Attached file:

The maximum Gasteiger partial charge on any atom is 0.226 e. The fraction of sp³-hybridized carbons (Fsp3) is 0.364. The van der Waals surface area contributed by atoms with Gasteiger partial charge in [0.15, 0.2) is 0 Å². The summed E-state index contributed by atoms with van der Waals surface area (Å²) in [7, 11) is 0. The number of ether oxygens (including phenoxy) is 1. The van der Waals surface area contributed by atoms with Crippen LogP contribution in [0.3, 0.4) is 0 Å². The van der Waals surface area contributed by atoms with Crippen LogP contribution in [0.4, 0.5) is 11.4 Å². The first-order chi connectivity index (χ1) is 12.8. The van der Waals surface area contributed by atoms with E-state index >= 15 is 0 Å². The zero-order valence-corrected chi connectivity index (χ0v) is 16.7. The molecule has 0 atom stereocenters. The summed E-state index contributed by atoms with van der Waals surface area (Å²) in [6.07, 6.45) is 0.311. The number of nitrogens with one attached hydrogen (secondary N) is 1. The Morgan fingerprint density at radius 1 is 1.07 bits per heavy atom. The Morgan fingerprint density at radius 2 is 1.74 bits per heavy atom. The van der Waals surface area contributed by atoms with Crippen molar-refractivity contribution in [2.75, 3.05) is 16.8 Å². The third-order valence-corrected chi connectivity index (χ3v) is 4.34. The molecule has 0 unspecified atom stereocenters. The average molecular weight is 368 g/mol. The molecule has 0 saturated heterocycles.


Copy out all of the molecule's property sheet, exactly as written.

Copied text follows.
The maximum Gasteiger partial charge on any atom is 0.226 e. The fraction of sp³-hybridized carbons (Fsp3) is 0.364. The van der Waals surface area contributed by atoms with Gasteiger partial charge in [0.15, 0.2) is 0 Å². The summed E-state index contributed by atoms with van der Waals surface area (Å²) in [7, 11) is 0. The number of ether oxygens (including phenoxy) is 1. The van der Waals surface area contributed by atoms with Crippen LogP contribution in [0.3, 0.4) is 0 Å². The van der Waals surface area contributed by atoms with Crippen LogP contribution in [0.4, 0.5) is 11.4 Å². The first-order chi connectivity index (χ1) is 12.8. The van der Waals surface area contributed by atoms with E-state index >= 15 is 0 Å². The zero-order valence-corrected chi connectivity index (χ0v) is 16.7. The molecule has 0 atom stereocenters. The summed E-state index contributed by atoms with van der Waals surface area (Å²) in [6.07, 6.45) is 0.311. The number of nitrogens with one attached hydrogen (secondary N) is 1. The Morgan fingerprint density at radius 1 is 1.07 bits per heavy atom. The Morgan fingerprint density at radius 2 is 1.74 bits per heavy atom. The van der Waals surface area contributed by atoms with Crippen molar-refractivity contribution in [2.75, 3.05) is 16.8 Å². The third-order valence-corrected chi connectivity index (χ3v) is 4.34. The molecule has 0 unspecified atom stereocenters. The average molecular weight is 368 g/mol. The molecule has 0 saturated heterocycles.